How To Prevent Coronavirus And What Are Countries Doing?
Coronavirus has infected more than 183,000 worldwide and killed over 7,100. The majority of global public health experts believe that countries need to act quickly and decisively to reduce what Robbert Muggah, a leading Brazil-based risk, and security specialist, said, "represents the most significant threat to population health and political and economic stability in a generation."
These measures include easy and efficient access to testing and results, rigorous contact tracing, consistent science-based messaging, quarantines and a genuine commitment to clamping down on socializing.
Here are 5 things that you can do to help stop coronavirus:
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Now, let’s take a look at what countries are doing.
Cities and towns across the U.S. have already started closing schools, restaurants, sports stadiums, entertainment venues and encouraging "social distancing."
President Donald Trump has urged Americans to refrain from gathering in groups of more than ten people to stem the spread of the virus. He has also declared a national emergency unleashing billions of dollars as part of a raft of measures aimed at bringing a roiling public health crisis – and a growing economic and financial one – under control. In a media briefing at the White House on Tuesday, Treasury Secretary Steve Mnuchin proposed a $1 trillion coronavirus economic stimulus package.
Trump now appears to be taking COVID-19 seriously.
However, Trump continues to reject suggestions his administration could have taken action earlier, such as seeing that more testing was available, to ward off COVID-19's threat to Americans and his earlier public comments on the matter are littered with attempts to downplay the crisis.
Despite receiving early criticism for trying to cover up the outbreak, China has been able to turn the tide of an infection that is now rapidly spreading through the global population. It reported fewer than 20 new infections and 14 deaths on Monday, bringing its total number of cases to 80,860, of which more than 67,000 patients have recovered.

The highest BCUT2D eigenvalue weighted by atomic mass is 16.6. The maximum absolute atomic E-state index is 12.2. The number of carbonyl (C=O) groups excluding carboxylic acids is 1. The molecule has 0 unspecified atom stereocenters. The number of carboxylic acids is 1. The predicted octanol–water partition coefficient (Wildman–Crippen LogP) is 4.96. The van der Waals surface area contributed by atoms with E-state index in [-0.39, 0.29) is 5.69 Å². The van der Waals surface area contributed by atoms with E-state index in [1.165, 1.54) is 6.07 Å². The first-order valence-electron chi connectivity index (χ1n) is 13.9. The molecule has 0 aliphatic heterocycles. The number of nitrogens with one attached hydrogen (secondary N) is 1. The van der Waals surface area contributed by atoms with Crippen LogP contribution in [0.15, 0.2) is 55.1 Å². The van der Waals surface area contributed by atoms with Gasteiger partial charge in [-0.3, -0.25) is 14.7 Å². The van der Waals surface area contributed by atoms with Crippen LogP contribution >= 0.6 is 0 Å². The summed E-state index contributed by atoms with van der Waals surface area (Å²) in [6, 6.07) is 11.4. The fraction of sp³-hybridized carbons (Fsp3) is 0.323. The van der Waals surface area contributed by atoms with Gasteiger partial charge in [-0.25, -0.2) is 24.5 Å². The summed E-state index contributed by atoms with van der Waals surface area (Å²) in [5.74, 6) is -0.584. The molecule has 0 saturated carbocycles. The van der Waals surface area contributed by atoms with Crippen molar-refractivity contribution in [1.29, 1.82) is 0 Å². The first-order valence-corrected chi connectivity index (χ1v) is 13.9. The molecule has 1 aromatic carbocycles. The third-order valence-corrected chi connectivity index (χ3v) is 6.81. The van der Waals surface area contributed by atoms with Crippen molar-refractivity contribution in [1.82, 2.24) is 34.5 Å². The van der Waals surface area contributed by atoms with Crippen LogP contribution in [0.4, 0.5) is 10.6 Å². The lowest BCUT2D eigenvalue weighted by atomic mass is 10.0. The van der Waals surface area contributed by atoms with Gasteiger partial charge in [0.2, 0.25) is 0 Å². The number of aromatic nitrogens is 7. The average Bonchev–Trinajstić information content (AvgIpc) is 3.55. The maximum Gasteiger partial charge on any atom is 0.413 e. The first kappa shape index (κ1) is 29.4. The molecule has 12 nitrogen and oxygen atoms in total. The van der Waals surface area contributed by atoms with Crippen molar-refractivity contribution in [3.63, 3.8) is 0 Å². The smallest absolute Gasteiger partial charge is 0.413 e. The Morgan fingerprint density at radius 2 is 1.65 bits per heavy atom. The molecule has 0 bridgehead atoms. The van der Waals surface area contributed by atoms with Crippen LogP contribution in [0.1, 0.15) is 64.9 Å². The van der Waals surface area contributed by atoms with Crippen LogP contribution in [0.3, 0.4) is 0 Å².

China enacted sweeping measures that forced people inside for weeks, banned all forms of public gatherings and mobilized almost 20,000 medical staff from all over the country to Hubei. At the virus's peak, 120 million school kids were taught online.
Italy has taken over from China as the epicenter of COVID-19, according to the World Health Organization. It has almost 31,500 infections and more than 2,500 deaths, the majority of them in its wealthy northern regions, where there are world-class hospitals.
Intensive care beds and ventilators are in such short supply in some areas. With too many patients to care for, many needing life support machines, medical staff would need to effectively choose who lives and who dies. It's a form of triage medicine usually only seen in wartime.
Italy has imposed a near-total lockdown on its citizens, with only supermarkets and drug stores open to the public. There are curfews and travel restrictions and its normally bustling piazzas and squares and historic sites are virtually empty.
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